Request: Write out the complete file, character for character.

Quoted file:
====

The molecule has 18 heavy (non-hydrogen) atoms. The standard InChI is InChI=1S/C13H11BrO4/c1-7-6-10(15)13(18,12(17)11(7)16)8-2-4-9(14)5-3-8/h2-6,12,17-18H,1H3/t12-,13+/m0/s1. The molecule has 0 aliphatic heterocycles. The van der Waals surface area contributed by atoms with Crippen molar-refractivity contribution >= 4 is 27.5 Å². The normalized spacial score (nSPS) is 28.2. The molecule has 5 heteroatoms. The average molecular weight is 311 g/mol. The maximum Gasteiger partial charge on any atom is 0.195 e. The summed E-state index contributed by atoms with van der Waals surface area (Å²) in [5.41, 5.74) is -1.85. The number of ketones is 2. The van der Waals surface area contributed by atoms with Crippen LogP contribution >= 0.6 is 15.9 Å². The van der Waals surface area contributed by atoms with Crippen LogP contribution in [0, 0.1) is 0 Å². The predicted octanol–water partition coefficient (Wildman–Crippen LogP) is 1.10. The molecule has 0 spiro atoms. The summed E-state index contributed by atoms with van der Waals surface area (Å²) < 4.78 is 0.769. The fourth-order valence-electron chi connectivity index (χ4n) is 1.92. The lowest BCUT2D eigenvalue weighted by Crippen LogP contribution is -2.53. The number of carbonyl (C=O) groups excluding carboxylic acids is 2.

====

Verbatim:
The molecule has 18 heavy (non-hydrogen) atoms. The standard InChI is InChI=1S/C13H11BrO4/c1-7-6-10(15)13(18,12(17)11(7)16)8-2-4-9(14)5-3-8/h2-6,12,17-18H,1H3/t12-,13+/m0/s1. The molecule has 0 aliphatic heterocycles. The van der Waals surface area contributed by atoms with Crippen molar-refractivity contribution >= 4 is 27.5 Å². The normalized spacial score (nSPS) is 28.2. The molecule has 5 heteroatoms. The average molecular weight is 311 g/mol. The maximum Gasteiger partial charge on any atom is 0.195 e. The summed E-state index contributed by atoms with van der Waals surface area (Å²) in [5.41, 5.74) is -1.85. The number of ketones is 2. The van der Waals surface area contributed by atoms with Crippen LogP contribution >= 0.6 is 15.9 Å². The van der Waals surface area contributed by atoms with Crippen LogP contribution in [0, 0.1) is 0 Å². The predicted octanol–water partition coefficient (Wildman–Crippen LogP) is 1.10. The molecule has 0 spiro atoms. The summed E-state index contributed by atoms with van der Waals surface area (Å²) < 4.78 is 0.769. The fourth-order valence-electron chi connectivity index (χ4n) is 1.92. The lowest BCUT2D eigenvalue weighted by Crippen LogP contribution is -2.53. The number of carbonyl (C=O) groups excluding carboxylic acids is 2.